Almost all businesses in Florida are required to obtain a business tax receipt (which some people refer to as a general business license). This applies to anyone who provides goods or services, whether you operate a home-based business or a commercial location. These receipts are obtained when you register with the tax office in your city, town, and/or county. More information on business tax receipts is available on the website of the Florida Department of Revenue. It provides information on how you can contact the office of your local tax collector.

The type of business you operate in Florida also affects license requirements. The Department of Agriculture and Consumer Services issues many of the appropriate business licenses for the state. A few of the businesses in Florida that require a state license include:

  • Businesses involved in aquaculture
  • Dance and health studios
  • Household moving businesses
  • Mechanics
  • Pawnbrokers
  • Travel agencies

You’ll find a complete listing of the various business licenses and fees on the department’s website.

Running a restaurant, a hot dog cart, or a bed-and-breakfast, or renting your apartment for lodging, requires a license obtained from the Department of Business and Professional Regulation (more commonly known by its abbreviation, DBPR).

Step 4: Check with the city or county for local licensing in Florida

Along with the licenses or permits that you may need at the federal or state level, many cities, towns, and counties in Florida also require business licenses or permits. Below are a few examples:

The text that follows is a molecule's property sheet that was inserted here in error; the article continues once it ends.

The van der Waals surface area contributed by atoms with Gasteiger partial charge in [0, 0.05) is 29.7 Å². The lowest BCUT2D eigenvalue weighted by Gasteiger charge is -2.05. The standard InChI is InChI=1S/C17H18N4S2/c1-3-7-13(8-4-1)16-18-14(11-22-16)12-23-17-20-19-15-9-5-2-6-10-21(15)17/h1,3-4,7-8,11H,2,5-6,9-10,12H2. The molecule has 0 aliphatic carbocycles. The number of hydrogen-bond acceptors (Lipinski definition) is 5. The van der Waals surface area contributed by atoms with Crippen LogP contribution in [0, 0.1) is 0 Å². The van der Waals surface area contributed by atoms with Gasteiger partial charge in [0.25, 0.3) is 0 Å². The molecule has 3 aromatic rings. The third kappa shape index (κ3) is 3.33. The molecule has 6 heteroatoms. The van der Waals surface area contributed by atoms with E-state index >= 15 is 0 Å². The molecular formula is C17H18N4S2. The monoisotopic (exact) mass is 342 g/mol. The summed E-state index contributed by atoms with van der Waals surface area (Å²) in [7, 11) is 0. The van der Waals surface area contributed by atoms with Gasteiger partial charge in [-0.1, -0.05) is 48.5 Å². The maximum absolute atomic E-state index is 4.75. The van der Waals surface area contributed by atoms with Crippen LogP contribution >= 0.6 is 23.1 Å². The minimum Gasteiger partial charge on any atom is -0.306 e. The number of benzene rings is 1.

• Miami Beach requires all businesses to obtain both a Certificate of Use and an occupational license.
  • Gainesville has a Zoning Verification Form that helps you discover zones where you can operate your business, and what licenses and permits you’ll need to do so.
  • Orange County, which covers the Orlando area, requires businesses within its jurisdiction to obtain a business tax receipt. (You may also need to obtain a business tax receipt from the city of Orlando before you open your business there.)

Your best bet is to check the website of the city, town, or county in which you plan to operate your business. Many of these websites have information on what licenses and permits you’ll need to operate within their jurisdictions. Remember to check to see if you’ll need licenses for your business from both city/town and county administrations.

If you can’t find the proper information on these local websites, you’ll need to contact your local government offices to determine what licenses you’ll need.